Family Trust with accumulated capital loss - able to be split in divorce?

Discussion in 'Accounting & Tax' started by Perp, 27th Apr, 2018.

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  1. Perp

    Perp Well-Known Member

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    I will, of course, seek and pay for appropriate specific advice as to how this would be achieved in light of the specifics of the Trust deed etc, but the question is:

    My husband and I have a Family Trust with a (significant) accumulated capital loss in it, which can be viewed as an asset - hahaha, we are eternal optimists! - because our intention was to invest in future and offset future capital gains against it, 'tax-effectively'. It's a DT with beneficiaries as us and our kids and any of our relatives, from memory - it was pretty boilerplate.

    We are now divorcing - fortunately possibly the most amicable divorce ever - and wondered if it's at least theoretically possible to split this as a marital asset.

    If not, fortunately, things are so amicable we can probably continue with our previous plan, and just invest equally and benefit equally, and change the Trustee to a third-party Trustee we both trust ... it would obviously be preferable and tidier to just split it if we possibly can, because I'm aware that future partners might not be as amicable as we presently are.

    So: is it theoretically possible to split the Family Trust into two Family Trusts, each with half of the capital loss?
     
  2. Paul@PAS

    [email protected] Tax, Accounting + SMSF + All things Property Tax Business Plus Member

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    Legal advice on the trust assets which must remain within a trust for the trust to exist should be explored as those assets may be subject of a property settlement. If the trusts has no assets it may cease to exist. The loss may remain available in the trust if it was to later produce a future capital gain. A lot of maybes.

    Can you clone a trust and move or share the loss. No.

    There may be no reason to change the trustee. Just who controls it and the trustee as part of the split. Solicitors may need to amend things. Valuation of the loss would involve some subjective consideration. If neither party has financial resources to use the loss it may be doubtful the value can later be realised.
     
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  3. Greyghost

    Greyghost Well-Known Member

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    And being careful not to trigger a resettlement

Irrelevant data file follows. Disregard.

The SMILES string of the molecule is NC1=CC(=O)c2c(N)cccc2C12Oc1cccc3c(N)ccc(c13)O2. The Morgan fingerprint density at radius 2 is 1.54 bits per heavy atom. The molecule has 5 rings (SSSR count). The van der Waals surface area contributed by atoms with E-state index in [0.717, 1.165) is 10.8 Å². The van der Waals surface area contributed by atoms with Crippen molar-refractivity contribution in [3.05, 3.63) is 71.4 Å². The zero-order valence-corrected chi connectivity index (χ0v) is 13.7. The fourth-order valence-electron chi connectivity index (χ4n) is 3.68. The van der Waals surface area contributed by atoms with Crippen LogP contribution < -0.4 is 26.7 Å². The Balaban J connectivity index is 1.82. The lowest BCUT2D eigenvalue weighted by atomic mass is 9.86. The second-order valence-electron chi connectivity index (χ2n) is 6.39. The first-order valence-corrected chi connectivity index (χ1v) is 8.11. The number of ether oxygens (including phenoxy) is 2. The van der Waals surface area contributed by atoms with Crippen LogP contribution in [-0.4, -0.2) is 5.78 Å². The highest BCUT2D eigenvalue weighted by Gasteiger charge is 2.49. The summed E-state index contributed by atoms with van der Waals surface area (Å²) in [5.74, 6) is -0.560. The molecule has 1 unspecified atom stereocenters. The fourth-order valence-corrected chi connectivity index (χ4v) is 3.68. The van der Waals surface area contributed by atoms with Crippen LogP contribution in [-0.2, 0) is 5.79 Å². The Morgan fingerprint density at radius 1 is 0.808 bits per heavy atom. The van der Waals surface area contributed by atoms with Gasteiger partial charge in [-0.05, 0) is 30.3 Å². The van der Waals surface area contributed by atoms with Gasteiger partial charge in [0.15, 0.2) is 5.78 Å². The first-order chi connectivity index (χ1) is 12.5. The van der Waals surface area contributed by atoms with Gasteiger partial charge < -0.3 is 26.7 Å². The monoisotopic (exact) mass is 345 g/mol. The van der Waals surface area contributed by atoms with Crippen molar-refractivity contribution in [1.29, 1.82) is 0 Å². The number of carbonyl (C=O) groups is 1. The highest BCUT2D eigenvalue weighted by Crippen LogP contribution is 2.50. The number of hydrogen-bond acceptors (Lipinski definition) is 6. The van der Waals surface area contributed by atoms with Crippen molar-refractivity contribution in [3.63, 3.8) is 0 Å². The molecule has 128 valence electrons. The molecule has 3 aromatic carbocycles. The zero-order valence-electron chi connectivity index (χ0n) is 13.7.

4. Terry_w

    Terry_w Lawyer, Tax Adviser and Mortgage broker in Sydney Business Member

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    I don't think it could be split.

    Why not each go your separate ways, start new trusts and the new trusts could potentially distribute to the loss trust. Need to be careful, but could be possible.
     
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  5. Perp

    Perp Well-Known Member

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    The Trust doesn't have any assets except a small bank account. Our advice thus far - hopefully not erroneous! - is that future capital gains can be offset against the accumulated capital losses.
    Because we weren't smart enough to think of that. Good idea.
     
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  6. Terry_w

    Terry_w Lawyer, Tax Adviser and Mortgage broker in Sydney Business Member

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    I wouldn't even worry about changing the trustees. It could be either of you or both. It is not like the trustee can run off with the money, or make bad decisions!
     
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  7. Paul@PAS

    [email protected] Tax, Accounting + SMSF + All things Property Tax Business Plus Member

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    Unlikely for a former beneficiary that remains a beneficiary. Excluding a former spouse wont trigger any concern.
     
  8. Paul@PAS

    [email protected] Tax, Accounting + SMSF + All things Property Tax Business Plus Member

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    It does seem a bit schemey. Schedule 2F could be a injection / family trusts election concern and why I would go with the same trust using the loss.

    Trust loss provisions

    Ex spouse etc doesnt seem a change of control. The trust election would likely nominate spouses and thus be no problem when it becomes just one.
     
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